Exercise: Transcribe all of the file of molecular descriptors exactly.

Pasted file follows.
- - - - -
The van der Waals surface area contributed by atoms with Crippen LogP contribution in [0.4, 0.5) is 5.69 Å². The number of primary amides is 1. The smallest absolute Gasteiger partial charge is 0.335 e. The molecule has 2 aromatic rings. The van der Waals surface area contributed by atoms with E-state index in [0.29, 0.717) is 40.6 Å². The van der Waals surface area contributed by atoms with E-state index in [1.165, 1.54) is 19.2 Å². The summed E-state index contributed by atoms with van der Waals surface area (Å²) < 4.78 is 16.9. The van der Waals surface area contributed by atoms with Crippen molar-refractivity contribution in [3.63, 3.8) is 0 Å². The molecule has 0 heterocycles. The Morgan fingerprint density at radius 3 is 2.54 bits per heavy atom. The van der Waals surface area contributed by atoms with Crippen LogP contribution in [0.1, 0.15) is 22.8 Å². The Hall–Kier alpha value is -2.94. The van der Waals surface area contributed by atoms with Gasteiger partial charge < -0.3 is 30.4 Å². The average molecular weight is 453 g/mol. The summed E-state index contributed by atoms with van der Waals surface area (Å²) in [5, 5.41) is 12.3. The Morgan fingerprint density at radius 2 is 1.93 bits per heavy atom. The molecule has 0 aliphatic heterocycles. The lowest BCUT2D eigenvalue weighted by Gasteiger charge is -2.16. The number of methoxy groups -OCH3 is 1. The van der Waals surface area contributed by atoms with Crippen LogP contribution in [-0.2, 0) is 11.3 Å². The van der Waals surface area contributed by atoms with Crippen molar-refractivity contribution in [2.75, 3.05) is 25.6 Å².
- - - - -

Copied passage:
The van der Waals surface area contributed by atoms with Crippen LogP contribution in [0.4, 0.5) is 5.69 Å². The number of primary amides is 1. The smallest absolute Gasteiger partial charge is 0.335 e. The molecule has 2 aromatic rings. The van der Waals surface area contributed by atoms with E-state index in [0.29, 0.717) is 40.6 Å². The van der Waals surface area contributed by atoms with E-state index in [1.165, 1.54) is 19.2 Å². The summed E-state index contributed by atoms with van der Waals surface area (Å²) < 4.78 is 16.9. The van der Waals surface area contributed by atoms with Crippen molar-refractivity contribution in [3.63, 3.8) is 0 Å². The molecule has 0 heterocycles. The Morgan fingerprint density at radius 3 is 2.54 bits per heavy atom. The van der Waals surface area contributed by atoms with Crippen LogP contribution in [0.1, 0.15) is 22.8 Å². The Hall–Kier alpha value is -2.94. The van der Waals surface area contributed by atoms with Gasteiger partial charge < -0.3 is 30.4 Å². The average molecular weight is 453 g/mol. The summed E-state index contributed by atoms with van der Waals surface area (Å²) in [5, 5.41) is 12.3. The Morgan fingerprint density at radius 2 is 1.93 bits per heavy atom. The molecule has 0 aliphatic heterocycles. The lowest BCUT2D eigenvalue weighted by Gasteiger charge is -2.16. The number of methoxy groups -OCH3 is 1. The van der Waals surface area contributed by atoms with Crippen LogP contribution in [-0.2, 0) is 11.3 Å². The van der Waals surface area contributed by atoms with Crippen molar-refractivity contribution in [2.75, 3.05) is 25.6 Å².